Dear Sixteen-Year-Old Thomas,
Hi, this is your nineteen-year-old self. How are you? I want to start this letter by saying that, yes, you still write embarrassing super personal blog posts three years from now. You do not write as much on your blog, because college keeps you busy, but you still do. Congratulations: no admissions officers take the time to Google your blog and reject you because of it, so keep writing.
So I guess I will start on the whole college thing: you get in. You really, really do. You get into William and Mary, the University of Virginia, and the University of Pennsylvania. All your hard work pays off. Almost three years ago, you wrote this post about optimism, about how you would not let a B- in Physics Honors keep you down. Guess what: not only do you end up with an A- in the class, but you graduate high school and enter the university of your dreams: William & Mary. This might blow your mind, so feel free to take a moment and listen to Lady Gaga (you later get super into Ariana Grande and her song “Break Free,” but that can wait) or read a book.
Even bigger news: you escape your mother. No, not 100%. You still have to go home and see her, you still have to put up with her mood swings over the phone. But for the most part, you leave. You highlight your hair, you wear whatever you want, you study all the subjects you care about, and you have your freedom. At college, you feel the happiest you have ever been.
But I want to tell you some bad news. It will not make sense yet, and you may not believe me, because how could these things happen to you, of all the people? You have overcome an abusive parent and an eating disorder, you have gotten your fill of undeserved karma from the universe. I have thought a lot about why I write to tell you this, even though it will not change a single thing. But that will come at the end. Take a deep breath.
Your first semester, you will someone whose name starts with J. Your friendship will start with a set of Facebook messages after you get into William & Mary, about random things like books and high school and getting ready for college. He will wave to you right after you move in, and you will get used to his pretentious taste in literature. You will live in the same freshman dorm, and one night, you will go on a walk together in colonial Williamsburg, where he will tell you about an insecurity that makes you want to help him. Over the next year and a half, you will get super close: you room with him, you do everything you can to make him happy, and you even share your deepest secrets with him. Even though you have your ups and downs, you always stay dedicated to working through things. You read short story collections with him, you Skype with him over breaks, and you even name one of your Pokemon after him. You love him.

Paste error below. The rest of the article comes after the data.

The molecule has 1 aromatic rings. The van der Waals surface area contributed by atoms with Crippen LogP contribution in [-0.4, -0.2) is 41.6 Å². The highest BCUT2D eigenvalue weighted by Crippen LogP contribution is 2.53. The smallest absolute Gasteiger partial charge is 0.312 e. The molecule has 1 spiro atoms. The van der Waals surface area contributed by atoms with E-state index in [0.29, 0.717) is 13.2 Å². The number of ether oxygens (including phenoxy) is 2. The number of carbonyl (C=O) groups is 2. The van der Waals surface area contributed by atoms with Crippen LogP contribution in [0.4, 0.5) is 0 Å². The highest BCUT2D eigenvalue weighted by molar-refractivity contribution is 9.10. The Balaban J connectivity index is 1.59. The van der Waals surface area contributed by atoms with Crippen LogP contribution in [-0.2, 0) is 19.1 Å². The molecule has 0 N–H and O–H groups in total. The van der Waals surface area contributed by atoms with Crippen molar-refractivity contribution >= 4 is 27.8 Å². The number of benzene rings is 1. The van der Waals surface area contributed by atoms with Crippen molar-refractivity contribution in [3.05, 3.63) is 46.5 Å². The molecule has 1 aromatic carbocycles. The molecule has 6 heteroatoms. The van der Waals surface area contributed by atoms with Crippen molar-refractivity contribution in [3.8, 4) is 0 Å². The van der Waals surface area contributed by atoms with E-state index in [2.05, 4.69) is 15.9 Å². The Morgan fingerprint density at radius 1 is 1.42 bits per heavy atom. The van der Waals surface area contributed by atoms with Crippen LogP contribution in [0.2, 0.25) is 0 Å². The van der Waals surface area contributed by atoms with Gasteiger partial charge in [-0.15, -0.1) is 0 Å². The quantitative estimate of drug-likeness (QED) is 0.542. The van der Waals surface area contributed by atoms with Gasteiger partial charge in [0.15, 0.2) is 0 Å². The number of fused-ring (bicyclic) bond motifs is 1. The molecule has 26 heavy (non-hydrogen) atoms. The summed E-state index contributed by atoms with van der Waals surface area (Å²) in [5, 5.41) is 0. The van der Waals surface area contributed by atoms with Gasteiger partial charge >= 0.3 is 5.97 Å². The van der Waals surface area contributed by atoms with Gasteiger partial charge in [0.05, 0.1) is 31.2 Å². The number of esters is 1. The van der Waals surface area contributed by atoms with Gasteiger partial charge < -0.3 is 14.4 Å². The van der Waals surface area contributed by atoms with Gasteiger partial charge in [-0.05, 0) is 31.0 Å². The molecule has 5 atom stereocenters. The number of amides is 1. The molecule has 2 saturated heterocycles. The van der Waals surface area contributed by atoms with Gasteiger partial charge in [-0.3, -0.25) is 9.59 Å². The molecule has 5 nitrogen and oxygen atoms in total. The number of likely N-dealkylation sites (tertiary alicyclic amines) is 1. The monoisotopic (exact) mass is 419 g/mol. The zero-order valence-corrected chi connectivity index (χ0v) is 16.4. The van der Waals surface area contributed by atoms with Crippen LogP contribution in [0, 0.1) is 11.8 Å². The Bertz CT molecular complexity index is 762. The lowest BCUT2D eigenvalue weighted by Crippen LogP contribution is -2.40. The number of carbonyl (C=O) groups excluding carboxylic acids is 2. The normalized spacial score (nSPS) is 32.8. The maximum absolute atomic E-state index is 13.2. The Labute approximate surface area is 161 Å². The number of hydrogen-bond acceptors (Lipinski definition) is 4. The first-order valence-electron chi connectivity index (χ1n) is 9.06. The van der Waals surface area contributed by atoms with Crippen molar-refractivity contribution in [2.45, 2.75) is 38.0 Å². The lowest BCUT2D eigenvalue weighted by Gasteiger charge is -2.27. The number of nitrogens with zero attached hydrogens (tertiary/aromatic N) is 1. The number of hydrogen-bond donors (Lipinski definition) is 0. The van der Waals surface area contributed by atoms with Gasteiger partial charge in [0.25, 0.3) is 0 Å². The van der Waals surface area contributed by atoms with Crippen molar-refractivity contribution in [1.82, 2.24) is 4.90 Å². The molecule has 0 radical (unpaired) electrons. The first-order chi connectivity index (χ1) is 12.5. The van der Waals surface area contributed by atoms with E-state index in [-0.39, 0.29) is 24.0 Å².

On January 30, 2015, he breaks your heart. He tells you some horrible, awful things, and he walks out of the friendship without a second glance. You cry a lot, you spend days in a depressed haze, and you want to beat yourself up and cave into the world. You write a blog post about it. It hurts like hell, in a way different than your mom does.
Things get better and things get worse. You meet a couple of people who really help you, including a mentor at William & Mary who guides you out of a bathroom stall (yes, you still cry in bathroom stalls). But two of your closest friends – whose names both start with “S”- abandon you. I know, you never thought it would happen, but they do. Some days you feel on top of the world, and some days you want nothing more than to take a car and drive it to the other side of the country, so you can start over and forget about anyone and everyone, including yourself.
Sixteen-year-old Thomas: I am so, so sorry. If I could, I would stop you from going on that walk with J. I would scream at the top of my lungs for you to avoid befriending him, to never get close to him so he would never ever hurt you. If I could, I would tell you not to have any expectations of your “S” friends, because if you do, they will only disappoint you with their silence and lack of care. If I could, I would travel back in time and cover your heart with my own, so that your sensitivity and empathy would not have to go through the hell of your fourth college semester.
You will do great things, Thomas. You will maintain your blog, and you will receive quite a few compassionate messages from people you will never meet, every word of kindness filling your heart with joy. You will join a peer health education group and serve as the President of its Mental Health branch; you will develop an immense love and compassion for mental health, a topic that enthralls you in a deep and all-encompassing way. You will engage in English and Psychology courses that make you so happy and allow you to develop your voice and insight. Your sense of self will strengthen and sharpen, and you will hone your empathy and psychological knowledge.
Sixteen-year-old Thomas, I would give everything in the world to go back in time and throw myself in front of the train that will plow straight into your heart. I would sacrifice so much to protect you, because that is who you are, and that is who I am: someone who lives with the sole purpose of making other people’s lives better. But know that you will help so many people, Thomas, just in your first two years of college. And you will go onto heal more people too, including yourself, even if you do not know how just yet. As you always say to yourself, if you want it, take it. And you know you want to live with compassion, with an unending concern for others. So you will.
In the fall of 2014, tell your grandfather that you love him a lot. Also, always record what you write down on the sticky note apps of your laptop. Your laptop broke two weeks ago, and you lost all of those precious thoughts (you will find them again in time, but still, it sucks).
I love you,